Suppose DREAM becomes law in 2011. Your kid applies right away and earns status as a “conditional legal resident” (or “CLR”). Now, can you your kid sponsor you for legal permanent residency? No, she cannot. Only citizens can sponsor their parents. Suppose your kid goes to college and stays out of trouble. The earliest she can apply to become an “LPR” or “legal permanent resident” (ie, get a green card) is 5 1/2 years after approval for conditional permament residency. That’s some time in 2016 at the earliest. Now, a green card-holder can apply for citizenship after five years. Under DREAM, as I understand it, once a CLR is approved for a green card, the time spent as a CLR counts toward citizenship. So someone approved for a green card under the auspices of DREAM ought to be able to apply for citizenship right away. Let’s assume miracles from the bureaucracy and say all these applications are processed and approved at the speed of light. So, thanks to DREAM, your daughter will be a citizen no sooner than 2016, at which point she can finally sponsor you (as long as she’s over the age of 21). But don’t get excited yet! You entered the country illegally, and were working illegally before applying for a green card, and that means you aren’t eligible for a green card. ( See question 10 here.) So, sorry, DREAM can’t help you.

I often enjoy Frum, but I think Wilkinson holds the correct position on this. Make up your own mind. I’ll update if David responds. Until then, please read this perspective from a undocumented Harvard student that would be affected by the DREAM Act.

It is November and I have already lost the ability to think in the future tense, as if my heart had anesthetized my mind in preparation for the possible disappointments of the next several months. I sleep without setting any alarm clocks. I speak faster in hopes that I might get more English words in. I kiss slower to feel more, here, longer. I’m at a road that bifurcates into continents and I am terrified because I know I might once again have to live with a decision that is not mine to make. It would hurt to be forced to leave, but it hurts to stay the way I’m staying now. I belong to this place but I also want it to belong to me.

I’m always surprised and saddened when people are so eager to throw out immigrants like this talented young woman.

Choose Your Own Adventure: Immigration Addition

November 22, 2010 2 comments

My friend asked me the other day about how someone can become a legal immigrant. Here’s a helpful illustration.

Ya turns out it’s not so easy.

(found this on DiA but originally from Reason)

Categories: Immigration Tags:

Best Story of the Day

October 7, 2010 1 comment

This makes me so happy!

But with his relentless diatribes against “illegals” and their employers, [Lou] Dobbs is casting stones from a house—make that an estate—of glass. Based on a yearlong investigation, including interviews with five immigrants who worked without papers on his properties, TheNationand the Investigative Fund at The Nation Institute have found that Dobbs has relied for years on undocumented labor for the upkeep of his multimillion-dollar estates and the horses he keeps for his 22-year-old daughter, Hillary, a champion show jumper. (my emphasis)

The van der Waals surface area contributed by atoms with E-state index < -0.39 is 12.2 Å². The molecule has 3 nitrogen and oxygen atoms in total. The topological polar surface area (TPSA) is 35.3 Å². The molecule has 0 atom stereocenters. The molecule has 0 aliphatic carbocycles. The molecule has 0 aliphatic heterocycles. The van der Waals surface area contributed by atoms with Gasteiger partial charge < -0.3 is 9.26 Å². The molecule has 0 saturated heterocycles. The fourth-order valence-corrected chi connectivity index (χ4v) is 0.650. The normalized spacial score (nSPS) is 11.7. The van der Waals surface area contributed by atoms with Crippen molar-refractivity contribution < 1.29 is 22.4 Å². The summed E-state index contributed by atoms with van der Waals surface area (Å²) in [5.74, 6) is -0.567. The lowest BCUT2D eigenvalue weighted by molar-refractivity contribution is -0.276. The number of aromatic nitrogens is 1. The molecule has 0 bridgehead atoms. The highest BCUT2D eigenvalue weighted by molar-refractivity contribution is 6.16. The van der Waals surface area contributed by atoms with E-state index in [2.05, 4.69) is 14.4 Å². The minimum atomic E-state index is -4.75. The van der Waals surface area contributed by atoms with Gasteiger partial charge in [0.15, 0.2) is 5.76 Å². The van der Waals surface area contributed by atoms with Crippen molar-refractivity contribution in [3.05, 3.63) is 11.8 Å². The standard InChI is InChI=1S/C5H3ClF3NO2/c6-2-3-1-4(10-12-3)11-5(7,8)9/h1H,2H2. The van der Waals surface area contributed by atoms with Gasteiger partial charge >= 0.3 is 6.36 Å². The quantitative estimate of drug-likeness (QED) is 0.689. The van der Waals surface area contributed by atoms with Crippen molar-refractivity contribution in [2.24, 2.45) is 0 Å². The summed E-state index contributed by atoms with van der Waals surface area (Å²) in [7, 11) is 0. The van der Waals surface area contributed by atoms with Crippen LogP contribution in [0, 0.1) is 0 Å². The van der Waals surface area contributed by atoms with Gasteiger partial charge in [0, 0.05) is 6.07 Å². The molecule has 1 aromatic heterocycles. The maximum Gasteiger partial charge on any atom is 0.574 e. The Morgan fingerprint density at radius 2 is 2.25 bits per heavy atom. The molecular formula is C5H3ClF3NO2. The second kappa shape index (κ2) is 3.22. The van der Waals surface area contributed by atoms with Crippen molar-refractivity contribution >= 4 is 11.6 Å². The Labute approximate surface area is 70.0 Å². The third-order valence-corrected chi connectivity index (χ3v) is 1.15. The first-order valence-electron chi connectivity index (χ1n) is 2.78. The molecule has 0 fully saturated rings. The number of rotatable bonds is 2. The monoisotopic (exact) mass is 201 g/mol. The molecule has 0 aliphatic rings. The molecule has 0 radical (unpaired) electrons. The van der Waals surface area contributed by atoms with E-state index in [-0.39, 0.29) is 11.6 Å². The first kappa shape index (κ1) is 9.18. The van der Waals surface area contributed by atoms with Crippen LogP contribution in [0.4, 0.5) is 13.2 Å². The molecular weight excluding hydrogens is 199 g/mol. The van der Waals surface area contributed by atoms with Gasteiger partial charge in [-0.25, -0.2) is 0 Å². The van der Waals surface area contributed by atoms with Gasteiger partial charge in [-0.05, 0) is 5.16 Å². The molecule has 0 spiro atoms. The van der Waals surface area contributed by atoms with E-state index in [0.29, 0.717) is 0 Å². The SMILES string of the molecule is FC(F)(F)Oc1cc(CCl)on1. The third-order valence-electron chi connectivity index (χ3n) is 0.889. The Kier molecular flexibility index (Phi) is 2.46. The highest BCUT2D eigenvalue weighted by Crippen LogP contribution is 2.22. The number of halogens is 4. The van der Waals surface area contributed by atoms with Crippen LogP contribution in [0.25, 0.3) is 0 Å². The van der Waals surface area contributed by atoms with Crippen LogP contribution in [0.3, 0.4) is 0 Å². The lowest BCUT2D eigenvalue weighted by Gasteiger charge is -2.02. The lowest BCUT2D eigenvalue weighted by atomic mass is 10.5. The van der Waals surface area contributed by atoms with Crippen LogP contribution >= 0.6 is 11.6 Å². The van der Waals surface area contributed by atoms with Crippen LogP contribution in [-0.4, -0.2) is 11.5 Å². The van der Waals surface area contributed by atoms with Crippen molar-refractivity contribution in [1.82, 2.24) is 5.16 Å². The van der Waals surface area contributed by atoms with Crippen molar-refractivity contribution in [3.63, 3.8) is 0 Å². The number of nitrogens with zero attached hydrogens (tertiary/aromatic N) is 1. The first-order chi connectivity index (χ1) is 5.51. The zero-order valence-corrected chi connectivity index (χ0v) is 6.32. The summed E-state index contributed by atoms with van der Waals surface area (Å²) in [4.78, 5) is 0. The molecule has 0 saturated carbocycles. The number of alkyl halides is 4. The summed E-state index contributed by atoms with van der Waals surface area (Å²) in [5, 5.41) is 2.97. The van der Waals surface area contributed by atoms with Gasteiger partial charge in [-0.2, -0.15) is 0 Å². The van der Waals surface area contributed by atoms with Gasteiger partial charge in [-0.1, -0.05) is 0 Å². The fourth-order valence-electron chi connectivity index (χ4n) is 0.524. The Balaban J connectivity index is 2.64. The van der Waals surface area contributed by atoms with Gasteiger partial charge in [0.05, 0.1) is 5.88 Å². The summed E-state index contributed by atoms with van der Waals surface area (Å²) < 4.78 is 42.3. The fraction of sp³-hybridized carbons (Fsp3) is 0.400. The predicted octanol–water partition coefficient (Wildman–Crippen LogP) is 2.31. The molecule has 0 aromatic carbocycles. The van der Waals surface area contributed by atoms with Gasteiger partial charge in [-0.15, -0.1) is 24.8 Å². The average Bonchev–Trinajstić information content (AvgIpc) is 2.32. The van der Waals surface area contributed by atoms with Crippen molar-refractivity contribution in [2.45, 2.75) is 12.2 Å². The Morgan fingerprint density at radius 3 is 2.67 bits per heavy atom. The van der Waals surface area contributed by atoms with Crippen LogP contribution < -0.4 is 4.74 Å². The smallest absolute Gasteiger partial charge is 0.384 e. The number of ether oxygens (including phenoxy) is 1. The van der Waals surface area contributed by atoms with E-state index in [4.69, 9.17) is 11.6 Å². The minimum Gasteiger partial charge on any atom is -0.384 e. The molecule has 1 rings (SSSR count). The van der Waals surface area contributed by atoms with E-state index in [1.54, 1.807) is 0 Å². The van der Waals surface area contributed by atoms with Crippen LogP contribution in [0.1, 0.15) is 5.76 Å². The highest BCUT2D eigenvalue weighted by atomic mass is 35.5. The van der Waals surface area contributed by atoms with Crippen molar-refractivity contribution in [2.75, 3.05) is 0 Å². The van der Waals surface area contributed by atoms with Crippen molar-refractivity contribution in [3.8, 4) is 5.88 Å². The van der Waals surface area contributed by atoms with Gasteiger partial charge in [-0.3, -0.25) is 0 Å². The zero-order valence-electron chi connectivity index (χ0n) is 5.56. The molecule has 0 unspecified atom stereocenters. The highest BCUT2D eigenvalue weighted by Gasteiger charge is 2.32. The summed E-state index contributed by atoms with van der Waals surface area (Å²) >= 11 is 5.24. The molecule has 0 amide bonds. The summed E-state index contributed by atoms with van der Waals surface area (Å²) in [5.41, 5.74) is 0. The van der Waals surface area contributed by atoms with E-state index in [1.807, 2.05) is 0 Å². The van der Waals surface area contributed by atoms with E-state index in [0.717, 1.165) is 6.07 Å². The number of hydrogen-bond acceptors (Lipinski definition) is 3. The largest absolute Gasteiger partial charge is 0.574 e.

Amazingly this isn’t an Onion story but a perfect real life example of hypocrisy and sweet irony. I don’t have many words for this; I just have an amazing feeling of joy.  

(photo from here)
(h/t Radley Balko)

Oil and Water, ctd

August 16, 2010 Leave a comment

It wasn’t just 1 Republican…

Oil and Water

August 13, 2010 12 comments

What happens when you mix real journalism and right-wing paranoia? 

Learning English, Reading Evidence

Despite many nativists’ gut feelings and anecdotes, it appears recent immigrants are actually more likely to speak english than previous waves of foreign-born migrants. 

The x-axis is the number of years that foreign-born adults had lived in the United States. The y-axis is the percentage of that group that spoke English.”

Is There Enough Room?

May 7, 2010 3 comments

Ever get this?

     “I’m not against immigration just illegal immigration.” 

It’s a reasonable position to which I respond that you must agree then to reduce illegal immigration by expanding legal channels. But anytime I convince immigration liberalization opponents to recognize many of the problems associated with illegal immigration would go down if you opened the borders, their initial reaction seems to always be a worry of overcrowding. Well here’s a 2006 profile in The New York Times on economist Edward Glaeser, which contains a statistic that stuck with me since I first read it. Here’s the mind-blowing excerpt:

Almost as a rule, Glaeser is skeptical of the lack-of-land argument. He has previously noted (with a collaborator, Matthew Kahn) that 95 percent of the United States remains undeveloped and that if every American were given a house on a quarter acre, so that every family of four had a full acre, that distribution would not use up half the land in Texas. Most of Boston’s metro area, he concluded, wasn’t particularly dense, and even in places where it was, like the centers of Boston and Cambridge, there was ample opportunity to construct higher buildings with more housing units.

(my emphasis) 
(image from 

%d bloggers like this: